In Cambodia, housing affordability has become a significant issue in cities due to migration from rural areas, land grabbing, rising demand for housing for young generation and foreign investment etc. “If you look at our GDP per capita this year, we earned about 1200USD – which means 100 USD/month. My question is that can this people save 50 dollars per month? The answer is very hard. I looked at the statistics, and a place to live (but not a place to stay, Kongngy emphasized) would already cost approximately 42,000 USD in the outskirts of Phnom Penh back in 2008.” Kongngy continued, “now let’s assume people can save 50 USD per month, (600 USD per annum),and it should take them 70 years+ to buy a house. But the life expectancy of the country is 69 years old (2015). It means that in their lives, based on the salaries they earn, they will not be able to buy a house. This is where our situation is now.”
So how could this man convinced all the voices against him and provide affordable houses for middle-low income people, despite he did not have any knowledge in construction, engineering nor business? The story behind was rather lighthearted. Kongngy asked for a permission from his wife to challenge his dream only for three months, and promised to abandon the idea to become a social entrepreneur if he failed to achieve anything during the time given.
Kongngy’s action? He participated in a business contest and won the first prize!
When we asked what made him believe in his idea firmly and never give up, Kongngy mentioned three resources of his motivation:
1. The family background
Kongngy said, “every time I see the working and living conditions of garment workers, my heart hurts. I know their hardship because I used to be very poor, too. They already work in a bad condition for many years and now they deserve better lives. Garment workers send remittance to support their family. They are women, and the backbone of the country.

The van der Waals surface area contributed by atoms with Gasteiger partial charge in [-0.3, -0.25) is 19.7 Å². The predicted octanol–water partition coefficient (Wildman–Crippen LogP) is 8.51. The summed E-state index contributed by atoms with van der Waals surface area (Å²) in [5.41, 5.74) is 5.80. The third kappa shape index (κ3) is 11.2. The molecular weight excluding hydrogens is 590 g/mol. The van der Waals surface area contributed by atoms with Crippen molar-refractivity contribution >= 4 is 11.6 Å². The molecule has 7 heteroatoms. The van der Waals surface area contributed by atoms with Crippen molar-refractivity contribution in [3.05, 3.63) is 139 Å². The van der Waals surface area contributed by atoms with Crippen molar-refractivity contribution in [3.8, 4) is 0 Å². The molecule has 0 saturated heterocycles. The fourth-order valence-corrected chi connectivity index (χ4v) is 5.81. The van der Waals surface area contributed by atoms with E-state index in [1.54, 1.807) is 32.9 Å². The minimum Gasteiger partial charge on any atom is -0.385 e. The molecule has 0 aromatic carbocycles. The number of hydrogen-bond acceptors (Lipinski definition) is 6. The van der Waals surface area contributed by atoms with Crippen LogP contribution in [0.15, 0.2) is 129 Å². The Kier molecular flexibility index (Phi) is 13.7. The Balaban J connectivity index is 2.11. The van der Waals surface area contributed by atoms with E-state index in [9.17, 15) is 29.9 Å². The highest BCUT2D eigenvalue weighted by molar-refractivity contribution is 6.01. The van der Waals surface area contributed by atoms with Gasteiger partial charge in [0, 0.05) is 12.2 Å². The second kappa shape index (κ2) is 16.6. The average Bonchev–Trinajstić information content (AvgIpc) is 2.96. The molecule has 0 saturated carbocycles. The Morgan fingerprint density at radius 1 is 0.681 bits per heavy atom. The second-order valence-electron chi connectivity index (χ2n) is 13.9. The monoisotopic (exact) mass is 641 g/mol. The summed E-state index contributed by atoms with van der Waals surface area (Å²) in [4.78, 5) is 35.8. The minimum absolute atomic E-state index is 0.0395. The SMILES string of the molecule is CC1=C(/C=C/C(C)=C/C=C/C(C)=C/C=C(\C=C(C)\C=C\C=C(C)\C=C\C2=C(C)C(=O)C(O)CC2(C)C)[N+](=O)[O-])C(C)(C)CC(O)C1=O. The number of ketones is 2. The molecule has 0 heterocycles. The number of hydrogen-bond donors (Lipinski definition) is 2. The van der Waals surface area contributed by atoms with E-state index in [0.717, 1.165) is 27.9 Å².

“We saw we could do it. We saw how to build a house by rice straw (mud bricks) on YouTube many times and tried ourselves. We knew that we could do it.”
“I didn’t give up also because three of my staffs who also quitted their jobs to join me.”
One thing inspired Kongngy was a word form a professor he met in a seminar: “Making money is happiness, but making others happy is super happiness”.
Kongngy told us, “now I create jobs. We have 13 workers and all of the workers are already above the minimum salary. This makes me a little bit proud. We also want our investors to get money, but at the same time to care more about impact rather than the money back.
Currently, My Dream Home receives supports from organizations of France and UK, and is ready to welcome more attention from all over the world who cares about social impact.
“What makes me most happy is when people don’t expect to get a house get a house,” Kongngy concluded.
Born in Kampong Thom province in 1985. Despite having a relatively poor family background, Kongngy managed to study at the RUPP in Sociology, and later MA in Development Studies. After graduation, he worked mainly in nonprofit sectors such as Save the Children Australia and the Mekong Institute in Thailand for 7 yesrs. He moved to Melbourne, Australia in 2012 and learned about the house made by rice straw, which gave him an inspiration for My Dream Home.
My Dream Home was established in 2013 following his return to Cambodia, with a goal to build affordable house for everyone. This mission is enabled by Lego-like interlocking bricks, with which a house can be constructed more than two times faster and 20 – 40% cheaper compared to a traditional red brick one. The material used, commonly referred to as “red-clay bricks”, is made by burnt clay. There has been an increasing international attention on Kongngy’s project for its sustainability because his bricks are made of soil and the shape largely contribute to reduce the use of cement and other stabilizers.